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Tips on creating a vegetable patch?

(14 Posts)
fufflebum Thu 25-Jun-09 10:17:44

I am considering starting a veg patch in the garden and wanted some tips from anyone who has done it.

The patch of ground gets some sun, but not all day, am I wasting my time?

How big a piece of ground is a good starting point?

Should I raise it?

What plants to grow? (We have chalky soil I think?!)


gardeningmum05 Thu 25-Jun-09 10:35:20

definately not wasting your time, go for it wink
i grow all my veg in pots as too lazy too dig blush
am abit of a novice, but i suggest you go to the garden centre and pick some veg plants, definately get some potatoes in straight away!
if the ground doesnt get water logged, i wouldnt make it a raised bed.

fufflebum Thu 25-Jun-09 15:58:10

Thanks gardeningmum05

Anyone else have any tips?

midnightexpress Thu 25-Jun-09 16:06:11

No, you're not wasting your time. I'm creating one near some very big trees. It's not ideal, of course, but the potatoes are doing well and also beetroot, strawberries, brussels sprouts and kale, and I'm planning leeks and cabbages for the winter.

I've found this site, which has some good planting plans and advice, and you can order according to the month, so that you put things in at the right time. It's also quite cheap, though obviously doing it from seed would be cheaper.

On chalky soil, brassicas should do well (cabbages, brussels, broccoli etc) as they don't like acid soil. But they can be quite troublesome - lots of pests. Potatoes are always good, as they're quite easy.

fufflebum Thu 25-Jun-09 18:00:07

Thanks midnightexpress

Keep the tips coming!!!!

northernrefugee39 Fri 26-Jun-09 08:15:03

Go for it!
We have a shady bit in our veg garden, and after lots of swapping around each year, the root veg- parsnips, beetroot etc are fine ther. And leeks, which are ready in autmn- we're planting spindly seedlings now.

I've stopped doing cabbages and cauliflour because catapillars always seem to get them, but broccoli is ok for some reason.

Lettuce, spinach and all beans- runner, broad, french etc are easy- and great ones to start with. You can carry on sowing seed for lettuce and spinach through the summer. And you can get dwarf bean sort of bushes, which don't need much support.

The children certainly eat what they pick, it's great.

And if you've room, we have a variety of raspberry called Autumn Gold, which has huge fruit at the end of the summer/sept when everything else is going over, and you don't have to do anything to them. Easy!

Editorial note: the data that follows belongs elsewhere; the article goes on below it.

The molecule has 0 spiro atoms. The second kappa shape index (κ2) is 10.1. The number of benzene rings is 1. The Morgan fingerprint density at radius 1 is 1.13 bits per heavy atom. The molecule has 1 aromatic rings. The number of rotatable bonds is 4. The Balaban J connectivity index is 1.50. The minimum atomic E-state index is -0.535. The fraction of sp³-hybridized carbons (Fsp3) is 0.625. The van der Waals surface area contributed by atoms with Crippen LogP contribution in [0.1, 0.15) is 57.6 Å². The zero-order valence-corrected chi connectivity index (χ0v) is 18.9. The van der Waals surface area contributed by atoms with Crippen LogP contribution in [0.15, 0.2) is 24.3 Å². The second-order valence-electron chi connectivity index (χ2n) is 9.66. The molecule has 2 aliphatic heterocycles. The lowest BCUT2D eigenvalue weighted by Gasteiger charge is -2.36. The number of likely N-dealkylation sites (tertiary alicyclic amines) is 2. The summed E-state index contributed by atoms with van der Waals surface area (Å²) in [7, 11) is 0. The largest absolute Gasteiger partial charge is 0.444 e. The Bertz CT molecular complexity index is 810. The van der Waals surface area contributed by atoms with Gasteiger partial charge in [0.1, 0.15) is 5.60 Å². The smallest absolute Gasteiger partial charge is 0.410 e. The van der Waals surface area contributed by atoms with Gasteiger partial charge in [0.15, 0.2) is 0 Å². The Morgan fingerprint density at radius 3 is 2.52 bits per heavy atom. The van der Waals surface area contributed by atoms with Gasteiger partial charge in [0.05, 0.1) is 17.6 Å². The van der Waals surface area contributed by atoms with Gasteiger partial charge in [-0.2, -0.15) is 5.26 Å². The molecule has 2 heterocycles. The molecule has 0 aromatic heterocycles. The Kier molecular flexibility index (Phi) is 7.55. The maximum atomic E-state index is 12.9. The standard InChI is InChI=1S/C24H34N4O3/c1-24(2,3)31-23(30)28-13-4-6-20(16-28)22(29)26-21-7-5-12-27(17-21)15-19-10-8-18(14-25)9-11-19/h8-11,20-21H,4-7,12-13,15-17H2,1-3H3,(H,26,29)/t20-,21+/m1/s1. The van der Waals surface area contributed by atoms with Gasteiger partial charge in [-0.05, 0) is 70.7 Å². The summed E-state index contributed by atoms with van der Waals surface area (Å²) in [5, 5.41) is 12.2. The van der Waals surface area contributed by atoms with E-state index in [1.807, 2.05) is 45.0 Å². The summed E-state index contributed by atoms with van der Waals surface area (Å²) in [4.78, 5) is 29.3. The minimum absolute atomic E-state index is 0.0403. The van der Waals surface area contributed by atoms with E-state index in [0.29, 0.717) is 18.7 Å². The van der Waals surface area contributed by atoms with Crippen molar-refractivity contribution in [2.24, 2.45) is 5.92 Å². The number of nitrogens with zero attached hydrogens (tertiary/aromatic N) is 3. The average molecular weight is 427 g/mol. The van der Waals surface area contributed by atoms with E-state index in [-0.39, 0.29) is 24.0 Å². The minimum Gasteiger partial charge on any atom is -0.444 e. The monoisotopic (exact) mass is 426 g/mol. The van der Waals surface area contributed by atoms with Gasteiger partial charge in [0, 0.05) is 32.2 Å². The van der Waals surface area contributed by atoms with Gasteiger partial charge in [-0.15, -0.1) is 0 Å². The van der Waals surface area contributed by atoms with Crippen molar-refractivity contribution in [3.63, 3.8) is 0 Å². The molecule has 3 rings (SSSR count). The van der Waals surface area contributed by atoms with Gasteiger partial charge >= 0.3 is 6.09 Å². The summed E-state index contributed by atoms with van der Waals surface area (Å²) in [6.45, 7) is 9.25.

Lancelottie Fri 26-Jun-09 08:52:12

My main tip is NETTING, if you'd actually like to eat what you grow.

Or a recipe for pigeon pie.
<<warped and bitter emoticon>>

MaybeAfterBreakfast Fri 26-Jun-09 08:59:54

Good preparation is vital - dig lots of organic matter into the soil before you begin and get all the weeds and weed roots out. Hard work but it will pay off in the long run.

fufflebum Fri 26-Jun-09 10:08:24

Thanks for all these tips. I am inspired.

Any other tips would be welcome!

MarmadukeScarlet Fri 26-Jun-09 10:14:35

You may need to split the area into 4 beds/parts. most plants beneift from crop rotation to avoid pests etc -

onion family (leeks garlic) carrots and parsnip.

Peas and beans

Pots and toms

Cabbage family (caulis, broccoil, kale, turnip and radish)

I have raised beds as it keeps them neat and lessens digging imho. If you do this do not make wider that about 120 or you will not be able to reach the middle. Or longer than 3m or you will spend more time walking round them than gardening!

Which gardening had an allotment series about starting your first veg patch, go to your local library and see if they have them. It included ground prep, planning and how to make raised beds tips.

Good luck!

Terpsichore Fri 26-Jun-09 16:58:25

Just to add my twopence-worth, things like main-crop spuds are v. easy and satisfying, but they do tie up a lot of space (as do brassicas - I've done some purple-sprouting broccoli this year and realise it'll be there for AGES). They're also relatively cheap to buy. It's perfectly possible to grow some things in pots and containers, including potatoes, and I'd recommend growing lovely new ones which taste fantastic, are in the soil for much less time, and are more expensive in the shops. I've done this for the first time this year, and they've been a big success.

Then you free up the ground for more 'exotic' and seasonal things like beans, sweetcorn, courgettes, strawberries. Yum. oooh, and blackcurrants are fab if you have space for a couple of bushes. 'Ben Sarek' is an amazing variety which produces massive berries every year - you'll be giving them away!

fufflebum Sat 27-Jun-09 12:29:52

Thanks everyone so far. I keep checking back to see if anyone else is posting and am very pleased with all these tips.......

phdlife Sat 27-Jun-09 12:41:30

fuffle I hope you've started a compost heap! get that going so you've got some rotted organic stuff to dig into your patch before you start. good luck - I'm in the process of starting one too. however our big pest is possums not pigeons [grr]

fufflebum Mon 29-Jun-09 10:30:22

thanks everyone....

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